John Singleton Mosby knew that if his raiders had a camp, sooner or later federal troops would find it and capture his men. Instead, Mosby requested that patriotic Virginians board his men in their houses. At a time when most of their menfolk were away in the Confederate Army, and when slaves were often running away, having the charm, brains, and brawn of young Mosby Rangers in the household was a distinct blessing. To the teenage girls of these households, it also meant a considerable improvement in their flagging social lives—dances, card games, entertainments, moonlit walks and sleigh rides, and always, tales of bravery and bravado right out of Ivanhoe would now be their regular fare. Mosby’s young Rangers loved to show off their simultaneous riding and shooting skills for the young ladies, who, desperately fanning themselves, felt young hearts go pitterpat.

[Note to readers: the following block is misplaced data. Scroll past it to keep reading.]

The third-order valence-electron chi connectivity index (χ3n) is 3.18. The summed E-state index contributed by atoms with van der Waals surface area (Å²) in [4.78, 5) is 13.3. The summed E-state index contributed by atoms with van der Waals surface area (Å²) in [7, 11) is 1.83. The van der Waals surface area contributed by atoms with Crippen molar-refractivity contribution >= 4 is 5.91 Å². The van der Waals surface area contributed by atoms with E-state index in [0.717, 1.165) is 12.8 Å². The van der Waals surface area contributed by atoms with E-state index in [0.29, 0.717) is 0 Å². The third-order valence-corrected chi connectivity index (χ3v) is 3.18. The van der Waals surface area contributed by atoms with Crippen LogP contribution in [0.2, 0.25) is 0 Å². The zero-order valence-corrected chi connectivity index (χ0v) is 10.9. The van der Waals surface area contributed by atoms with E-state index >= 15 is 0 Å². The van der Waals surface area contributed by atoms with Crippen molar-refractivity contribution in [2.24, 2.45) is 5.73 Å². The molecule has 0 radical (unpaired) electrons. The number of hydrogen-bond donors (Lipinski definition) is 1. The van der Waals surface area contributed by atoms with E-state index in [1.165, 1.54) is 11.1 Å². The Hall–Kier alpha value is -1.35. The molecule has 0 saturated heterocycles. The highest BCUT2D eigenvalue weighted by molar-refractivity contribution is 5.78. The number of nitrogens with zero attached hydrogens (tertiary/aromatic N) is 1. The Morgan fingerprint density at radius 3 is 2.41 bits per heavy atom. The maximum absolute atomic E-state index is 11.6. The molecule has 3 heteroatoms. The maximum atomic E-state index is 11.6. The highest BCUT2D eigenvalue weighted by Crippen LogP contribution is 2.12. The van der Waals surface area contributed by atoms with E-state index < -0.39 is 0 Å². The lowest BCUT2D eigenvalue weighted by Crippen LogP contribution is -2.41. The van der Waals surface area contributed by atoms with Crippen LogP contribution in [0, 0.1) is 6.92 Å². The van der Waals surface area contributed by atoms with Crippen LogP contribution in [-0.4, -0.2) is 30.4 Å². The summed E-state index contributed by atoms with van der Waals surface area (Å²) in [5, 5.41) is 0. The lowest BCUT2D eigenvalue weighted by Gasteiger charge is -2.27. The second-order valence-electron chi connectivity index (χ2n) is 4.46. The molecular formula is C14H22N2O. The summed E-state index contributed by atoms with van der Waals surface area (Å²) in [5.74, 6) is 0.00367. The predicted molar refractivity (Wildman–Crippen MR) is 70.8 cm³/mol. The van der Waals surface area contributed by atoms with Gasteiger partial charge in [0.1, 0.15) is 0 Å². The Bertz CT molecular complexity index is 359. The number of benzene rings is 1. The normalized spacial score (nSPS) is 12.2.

Yet there was great risk in hiding Mosby’s men in your house. Harboring “partisan guerillas” was more than enough legal cause to have you arrested by federal troops. Houses in “Mosby’s Confederacy”—from the Snickersville Pike to the Manassas Gap Railroad, from the Blue Ridge to the Bull Run Mountains--were searched again and again as the war dragged on. Amanda Virginia Edmonds of Belle Grove in Fauquier wrote the following:
"Much to our surprise, mortification and sorrow the slumbers of the house-hold were aroused by the rattling of swords and the clatter of horses, which fortunately made known to our dear soldiers that something was wrong. Bud jumped from his bed and there to his utter surprise were Yankees dash-ing up. Bud with Mr. Alexander and George dashed down the stairs where Ma and I met them nearly frightened to death. They dashed to their secret hiding place followed by overcoats, pistols and everything I could grab up . . ."
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